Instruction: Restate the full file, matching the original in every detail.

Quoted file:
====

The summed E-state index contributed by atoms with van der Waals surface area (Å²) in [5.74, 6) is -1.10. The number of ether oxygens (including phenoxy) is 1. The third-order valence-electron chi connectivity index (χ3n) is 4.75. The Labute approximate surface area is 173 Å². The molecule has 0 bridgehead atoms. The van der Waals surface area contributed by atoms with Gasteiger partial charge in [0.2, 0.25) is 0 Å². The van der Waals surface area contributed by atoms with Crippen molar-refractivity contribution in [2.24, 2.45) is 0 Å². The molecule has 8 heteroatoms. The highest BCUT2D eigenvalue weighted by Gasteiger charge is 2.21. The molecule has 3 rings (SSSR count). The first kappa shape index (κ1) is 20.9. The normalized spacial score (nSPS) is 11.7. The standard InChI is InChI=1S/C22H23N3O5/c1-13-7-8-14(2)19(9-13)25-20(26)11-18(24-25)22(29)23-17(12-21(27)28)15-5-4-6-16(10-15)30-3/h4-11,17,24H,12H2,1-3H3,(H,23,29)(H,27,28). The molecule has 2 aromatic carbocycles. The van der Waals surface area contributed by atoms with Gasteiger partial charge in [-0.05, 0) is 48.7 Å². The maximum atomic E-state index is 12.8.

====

The summed E-state index contributed by atoms with van der Waals surface area (Å²) in [5.74, 6) is -1.10. The number of ether oxygens (including phenoxy) is 1. The third-order valence-electron chi connectivity index (χ3n) is 4.75. The Labute approximate surface area is 173 Å². The molecule has 0 bridgehead atoms. The van der Waals surface area contributed by atoms with Gasteiger partial charge in [0.2, 0.25) is 0 Å². The van der Waals surface area contributed by atoms with Crippen molar-refractivity contribution in [2.24, 2.45) is 0 Å². The molecule has 8 heteroatoms. The highest BCUT2D eigenvalue weighted by Gasteiger charge is 2.21. The molecule has 3 rings (SSSR count). The first kappa shape index (κ1) is 20.9. The normalized spacial score (nSPS) is 11.7. The standard InChI is InChI=1S/C22H23N3O5/c1-13-7-8-14(2)19(9-13)25-20(26)11-18(24-25)22(29)23-17(12-21(27)28)15-5-4-6-16(10-15)30-3/h4-11,17,24H,12H2,1-3H3,(H,23,29)(H,27,28). The molecule has 2 aromatic carbocycles. The van der Waals surface area contributed by atoms with Gasteiger partial charge in [-0.05, 0) is 48.7 Å². The maximum atomic E-state index is 12.8.